It happened 11 years ago today, 9-11-01. I wasn’t there, not even close. In fact I was 1,500 miles away from ground zero. Still, I felt connected to what happened that day like I had never been connected to another event before in my 21 years of life. I assume that if you were over 10 years old at the time, we probably all felt that way. It was unprecedented and the magnitude of damage and devastation was almost incomprehensible. America had been directly involved in other cataclysmic events since WWII including a shocking presidential assassination, a painstakingly miscalculated war in Vietnam and a space shuttle explosion, but none of these had been on our physical soil with this scale of loss. This day would be different.
It was a crystal clear Tuesday morning in Dallas, TX on September 11th, 2001. I was on my way to school at 8am trudging through the slow morning rush hour traffic and making my way onto a high-rise exit bridge when the alternative rock station I was listening to at the time broke in and said they were getting reports that a plane might have crashed into one of the twin tower World Trade Center buildings in New York City, but they weren’t sure and went back to playing another song until more details emerged. It didn’t take long. About 15 minutes later, they broke through with another report that a 2nd plane had crashed into the other World Trade Center building. What? “This doesn’t make sense” they were saying and I was thinking the same thing. This seems to be more than just coincidental but it’s utterly confusing. By now I was checking other radio stations and all were coming through with the same reports with various theories starting to amass and unanswerable questions starting to mount up. I felt my heart starting to race and my mind was starting to run wild with imagination on what could really be happening. My school at this time was literally only a few miles away from DFW International Airport and the bulk of my commute was driven for miles alongside the vast airport.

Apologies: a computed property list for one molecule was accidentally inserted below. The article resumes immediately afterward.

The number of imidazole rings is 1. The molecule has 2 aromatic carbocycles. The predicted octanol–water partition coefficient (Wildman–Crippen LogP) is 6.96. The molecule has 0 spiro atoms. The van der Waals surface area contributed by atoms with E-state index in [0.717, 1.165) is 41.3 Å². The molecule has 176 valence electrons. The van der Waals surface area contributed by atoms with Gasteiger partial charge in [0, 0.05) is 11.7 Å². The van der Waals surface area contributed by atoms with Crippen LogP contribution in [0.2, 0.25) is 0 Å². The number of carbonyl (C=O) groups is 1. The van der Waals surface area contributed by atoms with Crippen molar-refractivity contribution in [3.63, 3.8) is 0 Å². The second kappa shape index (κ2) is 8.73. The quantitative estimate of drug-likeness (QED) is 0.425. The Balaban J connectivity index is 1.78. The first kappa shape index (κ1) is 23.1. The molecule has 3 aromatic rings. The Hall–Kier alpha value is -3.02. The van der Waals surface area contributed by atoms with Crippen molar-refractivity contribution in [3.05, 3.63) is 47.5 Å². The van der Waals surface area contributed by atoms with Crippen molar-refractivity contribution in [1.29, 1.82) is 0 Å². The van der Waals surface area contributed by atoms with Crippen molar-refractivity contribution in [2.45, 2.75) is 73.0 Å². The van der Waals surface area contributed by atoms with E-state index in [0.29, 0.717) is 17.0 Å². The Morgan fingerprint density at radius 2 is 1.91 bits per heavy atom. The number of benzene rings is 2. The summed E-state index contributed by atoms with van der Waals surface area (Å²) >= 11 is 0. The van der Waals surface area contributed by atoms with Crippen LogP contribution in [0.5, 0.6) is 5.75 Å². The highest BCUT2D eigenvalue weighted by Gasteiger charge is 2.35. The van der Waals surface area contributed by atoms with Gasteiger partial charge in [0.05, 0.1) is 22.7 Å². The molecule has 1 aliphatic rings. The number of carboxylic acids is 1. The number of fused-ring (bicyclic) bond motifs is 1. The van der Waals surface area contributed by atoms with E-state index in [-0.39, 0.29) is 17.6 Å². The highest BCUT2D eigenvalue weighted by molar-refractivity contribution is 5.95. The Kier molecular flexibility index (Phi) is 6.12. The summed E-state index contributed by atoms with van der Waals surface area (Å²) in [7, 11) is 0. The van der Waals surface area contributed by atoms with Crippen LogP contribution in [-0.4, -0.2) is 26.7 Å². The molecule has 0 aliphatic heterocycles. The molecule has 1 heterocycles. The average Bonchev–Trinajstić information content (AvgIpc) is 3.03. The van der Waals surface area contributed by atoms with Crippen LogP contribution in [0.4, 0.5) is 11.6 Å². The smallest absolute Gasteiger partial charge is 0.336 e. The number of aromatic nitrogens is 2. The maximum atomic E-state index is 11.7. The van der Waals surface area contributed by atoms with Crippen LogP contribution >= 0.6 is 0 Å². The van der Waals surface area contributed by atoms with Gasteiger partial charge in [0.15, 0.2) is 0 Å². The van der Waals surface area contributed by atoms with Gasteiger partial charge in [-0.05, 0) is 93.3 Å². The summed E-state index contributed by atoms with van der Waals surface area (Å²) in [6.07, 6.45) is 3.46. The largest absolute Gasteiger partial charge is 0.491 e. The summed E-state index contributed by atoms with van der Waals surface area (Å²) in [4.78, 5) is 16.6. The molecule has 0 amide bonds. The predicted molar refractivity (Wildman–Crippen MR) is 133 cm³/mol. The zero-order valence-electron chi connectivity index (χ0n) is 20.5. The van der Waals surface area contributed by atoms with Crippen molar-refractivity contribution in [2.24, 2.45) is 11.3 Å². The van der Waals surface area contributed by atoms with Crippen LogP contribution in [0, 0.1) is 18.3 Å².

While all of this news was pouring forth from the radio speakers of my truck, I felt the immense urge to call someone and talk to a real live person. This would definitely be out of the ordinary as I never called anyone at 8:30 in the morning just to chat it up. The first people I thought about were my parents, but I knew they would probably not be up just yet and if they were, they had probably not turned on the tv or radio to check the news, it just wasn’t their routine. So next, I thought of my grandparents and knew for sure that they would be both awake and probably attuned to the news that was breaking almost every second at this point. I called and they were in fact watching with horror what was going on and I asked them to tell me what they were hearing and to describe what they were seeing. “War” my grandpa said, he thought it was intentional and an act of war. While I was on the phone with my grandparents, news starting coming in that the Pentagon had been hit as well. Now it was certain, we, America was under attack.